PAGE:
If even the founder doesn’t believe in it enough to stake money on it, why should the investor?
2. You can paint a better picture of what it will look like
When you deliver a pitch, you are basically painting a picture to investors of your product, your business strategy, and your vision.
The more information you have to go off, the more vivid you can paint this picture. It’s as simple as that.
In later stages, you’ll have mockups and protoypes that will bring your idea to life.
You’ll have financial projections to show how big an opportunity this is, and you’ll have data showing how much traction you’ve already got.
This sounds a lot more enticing than “I’ve got an idea that my friends all really like, and I’ve drawn up a logo. Now please give me $250,000 to get started”.
What should you have done before seeking seed funding/venture capital?
Below is a list of the very least you should have done before going to investors:
- Incorporated your company
- Commissioned your team with a mix of tech, marketing and sales skills
- Done preliminary market research and competitive analysis
- Set up a domain name
- Made business cards
- Created a website or landing page
- Created a product prototype
- Found your first users
Now, this will take a few weeks of work. But it also takes a fair bit of time to raise investment funding, no matter what stage you’re in.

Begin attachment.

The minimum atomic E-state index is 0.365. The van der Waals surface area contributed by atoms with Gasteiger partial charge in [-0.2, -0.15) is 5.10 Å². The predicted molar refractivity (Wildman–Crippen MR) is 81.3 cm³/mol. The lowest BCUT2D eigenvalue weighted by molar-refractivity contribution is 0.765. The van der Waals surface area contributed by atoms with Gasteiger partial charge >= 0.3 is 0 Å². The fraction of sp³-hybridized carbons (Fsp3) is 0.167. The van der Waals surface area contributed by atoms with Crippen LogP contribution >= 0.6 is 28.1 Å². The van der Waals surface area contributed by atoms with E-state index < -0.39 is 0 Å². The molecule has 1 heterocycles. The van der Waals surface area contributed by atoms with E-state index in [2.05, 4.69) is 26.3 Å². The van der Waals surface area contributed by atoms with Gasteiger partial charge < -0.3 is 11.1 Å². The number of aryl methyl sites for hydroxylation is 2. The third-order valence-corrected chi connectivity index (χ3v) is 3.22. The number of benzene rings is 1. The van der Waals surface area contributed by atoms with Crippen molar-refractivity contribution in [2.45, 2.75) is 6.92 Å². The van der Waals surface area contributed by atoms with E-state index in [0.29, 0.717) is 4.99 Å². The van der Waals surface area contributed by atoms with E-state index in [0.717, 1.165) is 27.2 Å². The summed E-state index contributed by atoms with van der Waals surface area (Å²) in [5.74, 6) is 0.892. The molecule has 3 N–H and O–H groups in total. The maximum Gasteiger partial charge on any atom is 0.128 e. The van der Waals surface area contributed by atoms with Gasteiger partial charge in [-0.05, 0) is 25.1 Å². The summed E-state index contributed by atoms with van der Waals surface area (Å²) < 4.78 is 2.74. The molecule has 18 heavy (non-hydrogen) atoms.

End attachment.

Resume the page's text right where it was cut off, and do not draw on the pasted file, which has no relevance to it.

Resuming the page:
Why wouldn’t you delay it as long as possible so when you do start, you’ll get a better return on investment?
If you raise venture capital after creating an initial product design, strategy and business plan, you’ll be able to raise a LOT more in those months than you would have off an idea alone.
Melanie Perkins is the CEO of Canva, the online graphic design tool that has become one of Australia best startup success stories. Its meteoric growth has seen it most recently close $6 million in US funding, and the tool is reportedly used by 40% of Fortune 500 companies.
In a statement on what she’s learned in her startup journey, Perkins advocates just starting.
“We borrowed some money from family and found a contractor who agreed to build the first version of our platform. We were naive and didn’t know what a startup was or even who venture capitalists were, but that didn’t stop us. The first step is to start. The road will become clearer as you go.”
Where the hell should you start?
Instead of planning to raise $250, 000 and then getting started, focus on finding $10,000 – $20,000 from your own pocket and close friends to start right now.
Use that money to build a minimum viable product, get initial users, get people to work for you, and incorporate.